254987361369142857718635429145793682837216594926854713581379246693428175472561938
254987361369142857718635429146793582835216794927854613581379246693428175472561938
254789361369142857718635429147396582835217694926854713581973246693428175472561938
254789361369142857718635429145396782836217594927854613581973246693428175472561938
254789361369142857718635429145397682837216594926854713581973246693428175472561938
254789361369142857718635429146397582835216794927854613581973246693428175472561938
.5..8.3613..142857718.3.42914..9..828.......492.854.13581.7.2466..4.8..5.7..6..38

JPF
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I can see cleeeearly now ....

Postby claudiarabia » Sat Aug 18, 2007 5:47 pm

Thank you all for your fast and precise answers. I'm not into multi-solutional sudokus now. I posted this only, because I saw such a pattern like below for the first time. Usually the easy multi-solutional sudokus are ending up in some rectangles without candidates solving them like Udosuk and JPF demonstated impressively while listing all the solutions and possibilities to get on them. Se everyone will know at the first glance that a sudoku is multi-solutional. But this one seemed to be very special because despite of having multiple solutions it's structure gives you two clear hints how to insert one number in order to find a final solution.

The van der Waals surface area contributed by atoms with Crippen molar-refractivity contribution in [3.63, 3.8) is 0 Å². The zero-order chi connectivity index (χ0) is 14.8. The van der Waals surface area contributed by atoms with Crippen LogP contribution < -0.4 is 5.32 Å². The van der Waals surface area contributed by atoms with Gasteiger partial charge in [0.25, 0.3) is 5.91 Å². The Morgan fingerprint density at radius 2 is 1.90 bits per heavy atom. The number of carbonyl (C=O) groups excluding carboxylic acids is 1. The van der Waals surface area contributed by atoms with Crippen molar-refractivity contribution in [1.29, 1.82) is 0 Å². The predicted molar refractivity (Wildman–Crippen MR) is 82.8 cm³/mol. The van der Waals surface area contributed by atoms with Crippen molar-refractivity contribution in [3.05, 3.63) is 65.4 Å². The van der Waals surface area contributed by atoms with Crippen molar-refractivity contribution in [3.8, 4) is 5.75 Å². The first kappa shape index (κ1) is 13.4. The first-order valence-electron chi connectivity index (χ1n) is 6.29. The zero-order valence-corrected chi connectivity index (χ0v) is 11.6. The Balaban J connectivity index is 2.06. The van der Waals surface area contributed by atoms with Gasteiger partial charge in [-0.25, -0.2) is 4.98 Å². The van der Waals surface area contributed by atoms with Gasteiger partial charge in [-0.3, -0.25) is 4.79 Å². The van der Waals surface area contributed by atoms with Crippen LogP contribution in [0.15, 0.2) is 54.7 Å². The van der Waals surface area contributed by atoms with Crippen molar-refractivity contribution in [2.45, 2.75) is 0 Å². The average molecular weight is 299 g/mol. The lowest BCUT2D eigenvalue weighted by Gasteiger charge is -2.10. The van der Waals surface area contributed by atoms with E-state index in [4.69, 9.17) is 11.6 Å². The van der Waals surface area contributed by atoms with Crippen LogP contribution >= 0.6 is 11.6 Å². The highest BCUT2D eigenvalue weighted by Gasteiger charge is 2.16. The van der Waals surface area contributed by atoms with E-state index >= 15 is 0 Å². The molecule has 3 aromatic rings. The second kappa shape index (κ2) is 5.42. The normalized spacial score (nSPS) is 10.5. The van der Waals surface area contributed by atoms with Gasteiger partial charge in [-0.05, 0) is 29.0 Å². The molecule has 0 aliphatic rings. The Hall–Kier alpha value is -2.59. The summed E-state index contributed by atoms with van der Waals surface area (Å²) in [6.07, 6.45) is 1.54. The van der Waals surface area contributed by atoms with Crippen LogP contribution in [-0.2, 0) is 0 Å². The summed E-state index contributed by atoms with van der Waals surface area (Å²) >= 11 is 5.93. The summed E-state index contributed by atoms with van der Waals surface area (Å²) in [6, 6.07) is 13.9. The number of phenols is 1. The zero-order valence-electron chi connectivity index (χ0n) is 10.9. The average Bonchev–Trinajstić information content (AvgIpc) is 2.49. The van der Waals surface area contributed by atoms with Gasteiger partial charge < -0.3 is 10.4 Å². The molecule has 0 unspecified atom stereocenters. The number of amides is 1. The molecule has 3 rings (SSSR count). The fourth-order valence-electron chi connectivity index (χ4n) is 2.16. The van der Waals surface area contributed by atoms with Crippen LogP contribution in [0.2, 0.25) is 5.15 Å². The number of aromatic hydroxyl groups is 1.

Code: Select all
*--------------------------------------------------*
 | 2    5    4    | *79  8    *79  | 3    6    1    |
 | 3    9    6    | 1    4    2    | 8    5    7    |
 | 7    1    8    | 5    3    6    | 4    2    9    |
 |----------------+----------------+----------------|
 | 1    4    *35  | 6    9    *37  |*57   8    2    |
 | 8    6    *35  | *37  2    1    |*57+9 79   4    |
 | 9    2    7    | 8    5    4    | 6    1    3    |
 |----------------+----------------+----------------|
 | 5    8    1    | *39  7    *39  | 2    4    6    |
 | 6    3    2    | 4    1    8    | 79   79   5    |
 | 4    7    9    | 2    6    5    | 1    3    8    |
 *--------------------------------------------------*

And these two hints are in r5c7 the decepting bogus-pattern looking like a BUG Type 1 and like a unique rectangle Type 1 while in fact they aren't such. When I saw it, I was wandering: should I insert in r5c7 the 5 for solving the bogus-Unique rectangle - or instead insert the 7 because this 7 looked like the candidate solving the at the first glance presumed BUG-pattern?

So I guess the secret is, that if you apply Uniqueness strategies to multi-solutional sudokus, you will reach in some special cases a solution without knowing, that there are other solutions like the explainer did and like I did in this case before checking it by Simple Sudoku.